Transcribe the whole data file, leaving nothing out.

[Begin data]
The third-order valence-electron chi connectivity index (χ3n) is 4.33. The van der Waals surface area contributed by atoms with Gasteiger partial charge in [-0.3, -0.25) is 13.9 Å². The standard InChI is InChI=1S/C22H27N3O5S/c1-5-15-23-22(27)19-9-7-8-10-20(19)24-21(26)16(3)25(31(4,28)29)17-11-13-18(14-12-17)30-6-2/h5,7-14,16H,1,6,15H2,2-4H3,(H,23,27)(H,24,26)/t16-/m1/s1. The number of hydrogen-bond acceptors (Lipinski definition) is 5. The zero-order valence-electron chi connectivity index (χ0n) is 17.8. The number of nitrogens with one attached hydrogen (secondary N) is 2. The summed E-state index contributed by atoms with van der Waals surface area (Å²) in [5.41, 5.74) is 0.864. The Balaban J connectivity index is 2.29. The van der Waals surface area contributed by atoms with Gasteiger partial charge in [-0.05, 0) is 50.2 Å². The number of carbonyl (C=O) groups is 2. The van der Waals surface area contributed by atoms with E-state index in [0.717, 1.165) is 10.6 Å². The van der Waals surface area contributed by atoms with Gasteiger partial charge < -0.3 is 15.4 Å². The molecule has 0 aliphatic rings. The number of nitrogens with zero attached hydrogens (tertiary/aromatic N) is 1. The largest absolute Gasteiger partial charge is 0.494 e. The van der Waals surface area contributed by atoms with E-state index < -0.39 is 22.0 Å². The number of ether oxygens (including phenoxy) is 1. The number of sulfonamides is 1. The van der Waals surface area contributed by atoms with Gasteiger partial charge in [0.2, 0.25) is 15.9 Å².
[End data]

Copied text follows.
The third-order valence-electron chi connectivity index (χ3n) is 4.33. The van der Waals surface area contributed by atoms with Gasteiger partial charge in [-0.3, -0.25) is 13.9 Å². The standard InChI is InChI=1S/C22H27N3O5S/c1-5-15-23-22(27)19-9-7-8-10-20(19)24-21(26)16(3)25(31(4,28)29)17-11-13-18(14-12-17)30-6-2/h5,7-14,16H,1,6,15H2,2-4H3,(H,23,27)(H,24,26)/t16-/m1/s1. The number of hydrogen-bond acceptors (Lipinski definition) is 5. The zero-order valence-electron chi connectivity index (χ0n) is 17.8. The number of nitrogens with one attached hydrogen (secondary N) is 2. The summed E-state index contributed by atoms with van der Waals surface area (Å²) in [5.41, 5.74) is 0.864. The Balaban J connectivity index is 2.29. The van der Waals surface area contributed by atoms with Gasteiger partial charge in [-0.05, 0) is 50.2 Å². The number of carbonyl (C=O) groups is 2. The van der Waals surface area contributed by atoms with E-state index in [0.717, 1.165) is 10.6 Å². The van der Waals surface area contributed by atoms with Gasteiger partial charge < -0.3 is 15.4 Å². The molecule has 0 aliphatic rings. The number of nitrogens with zero attached hydrogens (tertiary/aromatic N) is 1. The largest absolute Gasteiger partial charge is 0.494 e. The van der Waals surface area contributed by atoms with E-state index < -0.39 is 22.0 Å². The number of ether oxygens (including phenoxy) is 1. The number of sulfonamides is 1. The van der Waals surface area contributed by atoms with Gasteiger partial charge in [0.2, 0.25) is 15.9 Å².